An Olympic Experience

FoodService Director - What I Learned - Hugh Gittens Hugh Gittens, assistant foodservice director/executive chef at Harris Methodist Fort Worth Hospital in Fort Worth, Texas took a six-month journey to Beijing to cook for the Olympics. He came back with many insights into how to improve a planned Asian station for his new café.

FoodService Director - What I Learned - Hugh GittensHugh Gittens, assistant foodservice director/executive chef at the 710-bed Harris Methodist Fort Worth Hospital in Fort Worth, Texas, was one of 7,000 Aramark employees who traveled to Beijing to prepare food during the Olympics. During his six-month journey, Gittens immersed himself in Chinese food and culture. Now, he plans to put that knowledge to work when the hospital opens a new café in April, which will feature an Asian station.

“I’ve always been interested in Asian culture. And they contribute so much to what we do in the culinary industry. I really wanted to see the authentic preparations and ingredients.

The way the Chinese prepare meals is very regional. For instance, you assume they all love and eat rice, and it is a staple overall, but up north, it would be more noodles than you would find in the south and central. You find more spicy dishes come from the Sichuan province. In Beijing, you find more sweet dishes. It wasn’t a generic type of cuisine; you find different flavors depending on where you are in the country. The foods were being prepared based on the local ingredients. They did have what we call ‘national dishes.’ There were certain dishes that you would find in the north and south, but they would have their own take on it—some would be sweeter and some would be spicy.

They have very little processing in the way they prepare foods. The integrity of the ingredients always stood out in the final product. I think a lot of that has to do with the time it takes to prepare their meals. For most meals, it doesn’t take much time. The one dish I found that took the most time was Peking duck, which goes through the drying process before it’s cooked.

We’re getting ready to open a $19-million facility here, and there are some concepts that we will be implementing and Asian is one of them. Aramark has authentic recipes, but we have the opportunity to localize. So recipes that Chinese chefs gave me to learn and practice, I will be able to use at that concept. For instance, in Beijing the fried rice was a lot different in color than I had thought; I thought fried rice was supposed to be brown. The fried rice I saw was white and very simply done, but it still has a lot of flavor. That’s one thing that is going to be different in the new café. I expect when people look at this fried rice they are going to say, ‘Well, OK that doesn’t look like fried rice. It looks plain and bland.’ But once they taste it, they’ll definitely appreciate it. We’ll also have Peking duck as a monthly special. It won’t be authentic because I won’t have the wood burning ovens that I watched them use.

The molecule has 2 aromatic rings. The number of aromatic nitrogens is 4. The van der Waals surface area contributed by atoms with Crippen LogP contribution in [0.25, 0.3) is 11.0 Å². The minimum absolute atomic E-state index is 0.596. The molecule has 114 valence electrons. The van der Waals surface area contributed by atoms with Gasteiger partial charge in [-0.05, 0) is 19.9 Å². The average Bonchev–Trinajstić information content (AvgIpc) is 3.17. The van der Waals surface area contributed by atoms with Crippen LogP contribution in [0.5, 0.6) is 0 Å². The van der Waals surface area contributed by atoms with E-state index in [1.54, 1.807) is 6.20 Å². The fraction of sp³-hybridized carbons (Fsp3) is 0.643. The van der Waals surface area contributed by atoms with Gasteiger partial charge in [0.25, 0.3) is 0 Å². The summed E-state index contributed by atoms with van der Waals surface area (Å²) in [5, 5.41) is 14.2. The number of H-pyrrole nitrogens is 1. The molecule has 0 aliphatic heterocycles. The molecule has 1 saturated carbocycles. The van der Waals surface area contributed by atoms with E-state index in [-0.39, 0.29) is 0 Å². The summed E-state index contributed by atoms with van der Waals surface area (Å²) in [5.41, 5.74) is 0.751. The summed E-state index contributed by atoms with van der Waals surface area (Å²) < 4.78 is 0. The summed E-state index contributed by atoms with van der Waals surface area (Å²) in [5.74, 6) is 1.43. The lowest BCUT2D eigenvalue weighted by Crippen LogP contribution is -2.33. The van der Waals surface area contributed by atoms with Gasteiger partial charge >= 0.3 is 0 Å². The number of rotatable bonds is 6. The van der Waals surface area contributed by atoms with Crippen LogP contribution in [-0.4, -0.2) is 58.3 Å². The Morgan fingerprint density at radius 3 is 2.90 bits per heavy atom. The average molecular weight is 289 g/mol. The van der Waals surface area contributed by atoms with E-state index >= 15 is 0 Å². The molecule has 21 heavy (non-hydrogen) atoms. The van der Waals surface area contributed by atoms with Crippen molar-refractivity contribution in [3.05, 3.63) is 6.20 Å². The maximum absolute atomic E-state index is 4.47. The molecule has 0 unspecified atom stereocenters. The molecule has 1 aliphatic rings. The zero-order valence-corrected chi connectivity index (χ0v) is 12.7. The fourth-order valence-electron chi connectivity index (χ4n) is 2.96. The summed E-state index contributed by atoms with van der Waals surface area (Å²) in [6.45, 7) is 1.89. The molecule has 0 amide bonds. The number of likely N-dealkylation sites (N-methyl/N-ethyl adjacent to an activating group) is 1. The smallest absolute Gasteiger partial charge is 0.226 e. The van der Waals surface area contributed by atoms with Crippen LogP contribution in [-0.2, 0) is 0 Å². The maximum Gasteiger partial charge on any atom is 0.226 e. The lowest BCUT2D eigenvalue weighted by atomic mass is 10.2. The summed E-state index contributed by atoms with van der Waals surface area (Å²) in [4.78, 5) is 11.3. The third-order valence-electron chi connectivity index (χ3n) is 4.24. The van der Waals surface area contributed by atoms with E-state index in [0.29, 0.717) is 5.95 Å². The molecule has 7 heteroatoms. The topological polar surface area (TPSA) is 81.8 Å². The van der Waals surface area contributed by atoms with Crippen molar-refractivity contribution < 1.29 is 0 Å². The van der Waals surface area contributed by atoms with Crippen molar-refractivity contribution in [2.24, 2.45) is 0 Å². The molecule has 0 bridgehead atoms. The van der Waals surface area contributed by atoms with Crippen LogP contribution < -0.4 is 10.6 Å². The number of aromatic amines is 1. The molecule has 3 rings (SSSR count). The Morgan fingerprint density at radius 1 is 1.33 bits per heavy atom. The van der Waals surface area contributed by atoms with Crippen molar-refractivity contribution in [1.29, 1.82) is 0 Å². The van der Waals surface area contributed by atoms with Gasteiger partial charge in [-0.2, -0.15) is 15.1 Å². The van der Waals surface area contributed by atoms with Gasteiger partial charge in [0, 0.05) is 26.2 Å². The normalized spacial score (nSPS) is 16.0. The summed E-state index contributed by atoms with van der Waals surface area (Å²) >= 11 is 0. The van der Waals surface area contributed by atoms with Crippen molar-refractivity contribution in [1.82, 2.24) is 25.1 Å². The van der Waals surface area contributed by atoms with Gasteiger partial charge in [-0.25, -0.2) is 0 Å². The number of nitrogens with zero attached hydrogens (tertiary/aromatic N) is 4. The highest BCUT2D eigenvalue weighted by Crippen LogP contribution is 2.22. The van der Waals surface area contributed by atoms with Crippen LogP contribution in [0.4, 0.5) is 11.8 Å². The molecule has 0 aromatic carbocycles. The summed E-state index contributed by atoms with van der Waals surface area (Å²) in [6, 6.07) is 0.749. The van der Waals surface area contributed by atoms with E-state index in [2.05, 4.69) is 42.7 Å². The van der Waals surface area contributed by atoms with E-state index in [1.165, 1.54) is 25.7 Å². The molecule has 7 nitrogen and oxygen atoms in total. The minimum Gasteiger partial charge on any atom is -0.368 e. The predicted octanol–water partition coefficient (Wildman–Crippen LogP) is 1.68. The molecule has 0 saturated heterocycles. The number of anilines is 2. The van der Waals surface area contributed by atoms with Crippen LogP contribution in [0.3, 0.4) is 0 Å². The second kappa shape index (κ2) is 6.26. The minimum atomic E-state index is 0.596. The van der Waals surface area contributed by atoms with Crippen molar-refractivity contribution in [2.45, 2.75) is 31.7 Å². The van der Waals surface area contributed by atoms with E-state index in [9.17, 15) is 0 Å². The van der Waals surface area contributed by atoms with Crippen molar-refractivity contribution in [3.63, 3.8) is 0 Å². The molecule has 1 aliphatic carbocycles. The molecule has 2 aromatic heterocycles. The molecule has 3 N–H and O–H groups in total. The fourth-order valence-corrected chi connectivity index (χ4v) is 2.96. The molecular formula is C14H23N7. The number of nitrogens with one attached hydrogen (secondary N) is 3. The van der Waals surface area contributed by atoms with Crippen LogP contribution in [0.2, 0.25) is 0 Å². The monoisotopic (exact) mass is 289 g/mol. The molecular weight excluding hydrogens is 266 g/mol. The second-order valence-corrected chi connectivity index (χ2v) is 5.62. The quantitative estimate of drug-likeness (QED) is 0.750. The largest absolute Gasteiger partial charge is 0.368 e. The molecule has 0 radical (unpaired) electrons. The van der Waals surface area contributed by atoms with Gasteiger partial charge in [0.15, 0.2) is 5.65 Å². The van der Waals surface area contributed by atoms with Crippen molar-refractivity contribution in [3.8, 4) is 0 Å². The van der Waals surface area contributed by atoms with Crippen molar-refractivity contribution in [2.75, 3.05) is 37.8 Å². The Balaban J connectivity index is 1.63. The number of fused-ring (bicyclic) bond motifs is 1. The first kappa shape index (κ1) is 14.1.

I arrived in Beijing in April. From April until the start of the Olympics, we were learning about local cuisines. Our staff was composed of Chinese chefs from Aramark China and students from the different culinary schools throughout the country, which was a plus because they each brought something different. I was in the Western kitchen training them in Western cuisine. It was a totally different approach because a lot of our dishes are braised or stewed and a lot more time-consuming. There was a temporary language barrier. But we developed a sheet with kitchen terms, weights and measures and conversions. It allowed us to get to know each other and work together before the games.

I saw a U.S basketball game and a Taekwondo match. That was secondary to everything else.

The biggest things I’ve taken away are patience and appropriateness. Patience allowed me to learn, and appropriateness allowed the Chinese people to trust and open up and exchange their culture. By appropriateness I mean never overstepping your boundaries and being totally receptive and always observing and trying to assess from a broader scope. You have to allow things to work out instead of coming to a preconceived conclusion.”



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